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As loved ones age, Alzheimer’s disease can seem like an ever-present specter. Behind every pause in the middle of a conversation or word left stranded on the tip of a tongue, we fear that it’s the onset of Alzheimer’s. Personality changes—both real and perceived—also get caught up in our suspicions. But are those suspicions valid?

The truth is, memory and cognitive abilities decline somewhat with age, even without the presence of Alzheimer’s disease. These changes can affect the personalities of our loved ones as well, as can the realities of their changing living situation. Retirements, thoughts on mortality, a changing world, and the passing of friends and family can bring on natural changes in mood and outlook.

Add to this the fact that Stage 1 of Alzheimer’s disease does not have accompanying signs or symptoms. All in all, there is often no definitive “yes” or “no” as to whether those changes you’re perceiving are clues to the presence of Alzheimer’s.

However, while not every personality change means Alzheimer’s, every case of Alzheimer’s includes changes in personality. In this article, we outline some of those changes to provide context and information.

Confusion

It’s important to remember that Alzheimer’s involves more than just a loss of memory; it also causes overall cognitive decline. This decline manifests in several different ways, including as a difficulty solving problems or performing once-routine tasks. Those suffering from Alzheimer’s may begin losing things more frequently or have trouble remembering what they were in the middle of doing.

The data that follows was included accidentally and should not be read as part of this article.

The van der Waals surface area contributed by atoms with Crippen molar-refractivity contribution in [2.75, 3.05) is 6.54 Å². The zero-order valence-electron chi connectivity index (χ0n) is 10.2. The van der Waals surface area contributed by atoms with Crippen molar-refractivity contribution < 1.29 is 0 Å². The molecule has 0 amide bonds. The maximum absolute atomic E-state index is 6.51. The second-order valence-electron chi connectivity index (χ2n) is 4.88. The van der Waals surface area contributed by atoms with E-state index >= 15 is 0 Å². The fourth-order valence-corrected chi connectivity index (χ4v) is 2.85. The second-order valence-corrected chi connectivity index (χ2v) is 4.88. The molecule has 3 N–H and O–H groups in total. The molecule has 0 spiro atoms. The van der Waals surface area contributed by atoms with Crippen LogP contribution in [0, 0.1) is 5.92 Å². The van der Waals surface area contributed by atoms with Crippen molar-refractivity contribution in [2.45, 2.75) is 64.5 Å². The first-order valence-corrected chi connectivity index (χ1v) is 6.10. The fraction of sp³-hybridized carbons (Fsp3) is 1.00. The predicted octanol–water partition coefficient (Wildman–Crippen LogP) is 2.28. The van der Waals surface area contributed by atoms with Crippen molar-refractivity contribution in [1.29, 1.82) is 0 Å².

If you think these changes are difficult to observe, imagine trying to grapple with them as they affect your own mind. As those with Alzheimer’s begin to face this decline, a feeling of confusion is common.

Agitation

This confusion most often leads to agitation. These feelings of anger and frustration grow as the disease starts to interfere with more and more aspects of daily life. Judgement begins to decline, especially with money, creating difficult situations that lead to more confusion. The suspicion that they may be forgetting something leads to even greater frustration. The concern of loved ones can also be met with anger, as the person suffering from Alzheimer’s is confronted with fear over something they haven’t yet come to terms with themselves.

Withdrawal

While confusion and agitation can serve as early warning signs, withdrawal can often be the biggest indication that something is wrong. We may notice that our loved one, who has always been outgoing, frequently calling to ask when the kids are coming over or making plans with retired friends, suddenly begins to keep to themselves more and more. The requests for a visit may grow less frequent or cease altogether, and our own attempts to make plans are met with rebuttal. Plans with friends have seemingly dropped off as well. As the presence of Alzheimer’s becomes harder to deny, those suffering from the disease many times feel embarrassed or even frightened. In an effort to keep those feelings to themselves and prevent being “found out”, they begin to withdraw from the world around them.

Depression

That isolation accelerates the slide into depression. As capabilities decrease and loved ones are kept at a distance, Alzheimer’s sufferers are left to deal with a disease they can no longer ignore.

It’s at this point that the need for care becomes most pronounced at a memory care facility. To find out if our memory care community is suitable for your loved one, please give us a call at The Woodleigh of Baton Rouge at 225-307-3279.

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